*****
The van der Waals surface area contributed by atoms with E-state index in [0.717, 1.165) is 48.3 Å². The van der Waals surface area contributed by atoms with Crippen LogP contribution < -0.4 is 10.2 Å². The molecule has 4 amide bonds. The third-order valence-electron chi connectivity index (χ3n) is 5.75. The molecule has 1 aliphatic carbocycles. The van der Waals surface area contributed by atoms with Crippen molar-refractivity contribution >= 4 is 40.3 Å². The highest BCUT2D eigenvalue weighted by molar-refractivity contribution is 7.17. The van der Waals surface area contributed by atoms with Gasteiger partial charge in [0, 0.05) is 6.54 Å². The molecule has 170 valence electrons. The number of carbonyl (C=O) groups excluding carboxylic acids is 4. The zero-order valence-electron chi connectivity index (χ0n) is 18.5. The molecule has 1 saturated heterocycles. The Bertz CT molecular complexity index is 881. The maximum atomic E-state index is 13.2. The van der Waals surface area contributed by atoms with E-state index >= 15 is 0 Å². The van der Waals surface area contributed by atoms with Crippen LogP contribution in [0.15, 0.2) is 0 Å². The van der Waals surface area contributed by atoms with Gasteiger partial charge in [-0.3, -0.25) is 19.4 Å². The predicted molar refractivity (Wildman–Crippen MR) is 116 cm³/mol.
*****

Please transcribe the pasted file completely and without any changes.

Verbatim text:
The van der Waals surface area contributed by atoms with E-state index in [0.717, 1.165) is 48.3 Å². The van der Waals surface area contributed by atoms with Crippen LogP contribution < -0.4 is 10.2 Å². The molecule has 4 amide bonds. The third-order valence-electron chi connectivity index (χ3n) is 5.75. The molecule has 1 aliphatic carbocycles. The van der Waals surface area contributed by atoms with Crippen molar-refractivity contribution >= 4 is 40.3 Å². The highest BCUT2D eigenvalue weighted by molar-refractivity contribution is 7.17. The van der Waals surface area contributed by atoms with Gasteiger partial charge in [0, 0.05) is 6.54 Å². The molecule has 170 valence electrons. The number of carbonyl (C=O) groups excluding carboxylic acids is 4. The zero-order valence-electron chi connectivity index (χ0n) is 18.5. The molecule has 1 saturated heterocycles. The Bertz CT molecular complexity index is 881. The maximum atomic E-state index is 13.2. The van der Waals surface area contributed by atoms with E-state index >= 15 is 0 Å². The van der Waals surface area contributed by atoms with Crippen LogP contribution in [0.15, 0.2) is 0 Å². The van der Waals surface area contributed by atoms with Gasteiger partial charge in [-0.3, -0.25) is 19.4 Å². The predicted molar refractivity (Wildman–Crippen MR) is 116 cm³/mol.